A graduate development program for Northern Territory Treasury

  • Catherine Ruth Wauchope

    Student thesis: Other thesis - CDU


    The recruitment and development of future managers must be regarded as a strategic issue for any organisation, and must therefore be the concern of the organisation's senior management group. In a key central public sector agency such as Northern Territory Treasury, it is the stock of intellectual capital and capability of the people in the organisation that will position the agency to provide leadership in the public sector financial management arena well into the future, rather than its hardware or processes.

    As with most Territory organisations, whether public, private or community sector, finding the right people is difficult as the local pool of those with the appropriate training and/or experience is often quite small. However, an undue reliance on recruiting from interstate is a strategy fraught with difficulty (in terms of cost and retention) and managers must look to other avenues for meeting their human resource needs .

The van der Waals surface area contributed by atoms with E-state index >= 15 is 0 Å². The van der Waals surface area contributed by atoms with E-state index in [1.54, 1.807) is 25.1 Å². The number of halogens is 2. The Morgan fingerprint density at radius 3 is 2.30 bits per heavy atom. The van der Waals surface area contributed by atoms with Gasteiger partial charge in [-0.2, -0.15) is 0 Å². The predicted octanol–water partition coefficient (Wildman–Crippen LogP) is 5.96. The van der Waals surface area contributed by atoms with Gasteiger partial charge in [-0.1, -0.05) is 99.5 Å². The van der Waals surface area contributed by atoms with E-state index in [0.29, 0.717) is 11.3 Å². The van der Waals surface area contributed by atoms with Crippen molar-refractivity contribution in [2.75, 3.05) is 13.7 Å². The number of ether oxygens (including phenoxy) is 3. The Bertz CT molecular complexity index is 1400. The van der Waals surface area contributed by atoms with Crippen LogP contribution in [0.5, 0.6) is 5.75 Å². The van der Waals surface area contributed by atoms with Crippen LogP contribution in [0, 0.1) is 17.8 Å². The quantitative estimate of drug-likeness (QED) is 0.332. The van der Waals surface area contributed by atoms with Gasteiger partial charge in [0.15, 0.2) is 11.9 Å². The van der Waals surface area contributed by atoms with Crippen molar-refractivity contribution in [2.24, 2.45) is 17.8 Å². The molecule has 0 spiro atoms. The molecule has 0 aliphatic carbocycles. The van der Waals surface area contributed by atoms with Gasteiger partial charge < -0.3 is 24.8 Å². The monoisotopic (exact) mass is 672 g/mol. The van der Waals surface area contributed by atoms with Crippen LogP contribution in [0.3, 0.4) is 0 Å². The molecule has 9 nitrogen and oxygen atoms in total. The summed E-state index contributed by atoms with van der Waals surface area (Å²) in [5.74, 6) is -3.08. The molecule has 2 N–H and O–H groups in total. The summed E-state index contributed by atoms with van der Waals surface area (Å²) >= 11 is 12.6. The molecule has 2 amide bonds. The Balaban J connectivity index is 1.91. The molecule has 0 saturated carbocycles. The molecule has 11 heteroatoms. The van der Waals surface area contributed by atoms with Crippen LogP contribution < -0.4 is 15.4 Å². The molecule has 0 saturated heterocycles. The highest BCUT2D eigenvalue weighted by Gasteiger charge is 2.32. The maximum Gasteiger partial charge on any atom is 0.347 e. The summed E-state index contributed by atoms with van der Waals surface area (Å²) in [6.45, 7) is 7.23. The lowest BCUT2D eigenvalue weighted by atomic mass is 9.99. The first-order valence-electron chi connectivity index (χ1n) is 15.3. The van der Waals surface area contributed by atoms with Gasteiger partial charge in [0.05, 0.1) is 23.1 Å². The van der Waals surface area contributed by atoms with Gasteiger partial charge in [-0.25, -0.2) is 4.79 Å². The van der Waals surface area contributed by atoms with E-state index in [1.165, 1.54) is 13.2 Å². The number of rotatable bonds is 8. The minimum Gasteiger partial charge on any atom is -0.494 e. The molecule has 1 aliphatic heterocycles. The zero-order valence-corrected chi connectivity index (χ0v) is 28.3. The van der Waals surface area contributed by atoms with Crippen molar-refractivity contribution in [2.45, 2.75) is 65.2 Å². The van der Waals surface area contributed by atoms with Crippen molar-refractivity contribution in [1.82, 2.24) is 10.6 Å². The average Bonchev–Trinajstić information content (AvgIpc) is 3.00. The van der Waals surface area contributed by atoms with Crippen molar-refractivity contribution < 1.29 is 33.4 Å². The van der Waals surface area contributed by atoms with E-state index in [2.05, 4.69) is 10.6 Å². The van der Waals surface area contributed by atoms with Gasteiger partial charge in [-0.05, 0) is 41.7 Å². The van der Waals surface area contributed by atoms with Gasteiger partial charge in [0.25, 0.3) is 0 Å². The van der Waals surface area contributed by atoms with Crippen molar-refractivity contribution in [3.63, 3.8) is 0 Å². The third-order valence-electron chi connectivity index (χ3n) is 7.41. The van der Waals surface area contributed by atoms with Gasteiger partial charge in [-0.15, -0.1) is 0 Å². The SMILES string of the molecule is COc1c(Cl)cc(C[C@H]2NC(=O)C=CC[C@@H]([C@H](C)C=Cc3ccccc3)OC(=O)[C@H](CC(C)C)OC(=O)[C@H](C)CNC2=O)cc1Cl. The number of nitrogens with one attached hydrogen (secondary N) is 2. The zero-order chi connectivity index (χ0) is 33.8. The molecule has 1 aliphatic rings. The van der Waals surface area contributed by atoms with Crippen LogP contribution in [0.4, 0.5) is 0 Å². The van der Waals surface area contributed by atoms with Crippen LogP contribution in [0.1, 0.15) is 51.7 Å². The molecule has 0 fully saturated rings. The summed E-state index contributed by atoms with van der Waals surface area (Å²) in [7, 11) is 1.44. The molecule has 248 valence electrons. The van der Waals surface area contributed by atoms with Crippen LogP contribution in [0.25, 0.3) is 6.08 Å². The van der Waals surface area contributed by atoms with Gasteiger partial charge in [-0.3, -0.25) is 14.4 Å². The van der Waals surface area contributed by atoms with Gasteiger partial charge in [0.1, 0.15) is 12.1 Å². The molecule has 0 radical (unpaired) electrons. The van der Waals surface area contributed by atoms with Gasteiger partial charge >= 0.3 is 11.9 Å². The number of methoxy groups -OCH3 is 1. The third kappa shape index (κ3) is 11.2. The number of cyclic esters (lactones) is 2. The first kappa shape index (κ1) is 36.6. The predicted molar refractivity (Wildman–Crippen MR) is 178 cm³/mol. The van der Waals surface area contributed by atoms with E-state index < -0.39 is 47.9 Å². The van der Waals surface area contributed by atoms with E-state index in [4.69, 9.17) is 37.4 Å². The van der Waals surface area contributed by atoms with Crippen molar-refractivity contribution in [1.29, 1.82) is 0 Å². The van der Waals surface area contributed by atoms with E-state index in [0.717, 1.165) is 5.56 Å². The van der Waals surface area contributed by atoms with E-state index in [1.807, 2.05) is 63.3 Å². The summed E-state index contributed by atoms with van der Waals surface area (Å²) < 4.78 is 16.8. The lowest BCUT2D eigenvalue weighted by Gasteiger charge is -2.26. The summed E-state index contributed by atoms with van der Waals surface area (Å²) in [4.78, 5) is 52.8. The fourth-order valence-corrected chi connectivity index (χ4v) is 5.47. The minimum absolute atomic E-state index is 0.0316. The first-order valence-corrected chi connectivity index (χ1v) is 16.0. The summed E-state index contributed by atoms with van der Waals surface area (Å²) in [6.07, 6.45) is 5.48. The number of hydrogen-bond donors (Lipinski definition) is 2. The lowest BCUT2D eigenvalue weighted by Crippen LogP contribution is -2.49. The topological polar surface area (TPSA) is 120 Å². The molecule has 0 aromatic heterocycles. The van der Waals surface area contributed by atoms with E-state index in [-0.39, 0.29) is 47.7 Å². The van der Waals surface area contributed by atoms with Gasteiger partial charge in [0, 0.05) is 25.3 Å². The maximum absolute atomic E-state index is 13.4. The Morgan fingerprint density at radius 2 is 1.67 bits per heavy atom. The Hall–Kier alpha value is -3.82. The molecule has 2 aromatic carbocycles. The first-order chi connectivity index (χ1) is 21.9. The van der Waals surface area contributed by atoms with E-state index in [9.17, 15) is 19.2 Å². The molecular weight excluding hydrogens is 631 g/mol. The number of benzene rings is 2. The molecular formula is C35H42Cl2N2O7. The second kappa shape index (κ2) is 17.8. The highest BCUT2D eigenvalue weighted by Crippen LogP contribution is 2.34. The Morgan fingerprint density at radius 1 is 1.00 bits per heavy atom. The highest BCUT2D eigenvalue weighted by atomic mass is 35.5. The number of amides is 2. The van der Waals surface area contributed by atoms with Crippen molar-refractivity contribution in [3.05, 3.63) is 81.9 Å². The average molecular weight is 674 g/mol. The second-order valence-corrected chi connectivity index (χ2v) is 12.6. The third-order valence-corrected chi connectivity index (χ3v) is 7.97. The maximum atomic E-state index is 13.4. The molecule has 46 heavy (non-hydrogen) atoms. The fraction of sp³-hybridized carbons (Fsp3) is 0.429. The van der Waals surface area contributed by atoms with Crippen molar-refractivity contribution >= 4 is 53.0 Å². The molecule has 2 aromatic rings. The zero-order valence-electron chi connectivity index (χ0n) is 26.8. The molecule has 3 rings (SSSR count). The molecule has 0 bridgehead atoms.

One such avenue is to recruit at the entry level to the organisation and "grow your own" expertise. With this in mind, Treasury has recruited new graduates from relevant fields ever since 1988. This study endeavours to look beyond the engagement of those graduands and understand the necessary elements of a program to "grow its own" expertise. The paper examines the development requirements of trainees and the costs and benefits of developmental activities to the organisation.

    Using data collected from past program participants, Treasury managers and coordinators of similar programs in other states, a Graduate Development Program for Northern Territory Treasury is designed. It embraces the most feasible and sensible features of like programs and employs several well established developmental mechanisms.

    Since this study was conducted (in 1996-97), a Graduate Development Program has been implemented for Treasury in 1998. The epilogue describes the program and analyses the appraisal of its first year of operation, noting parallels with findings in this study.

    Date of Award1999
    Original languageEnglish

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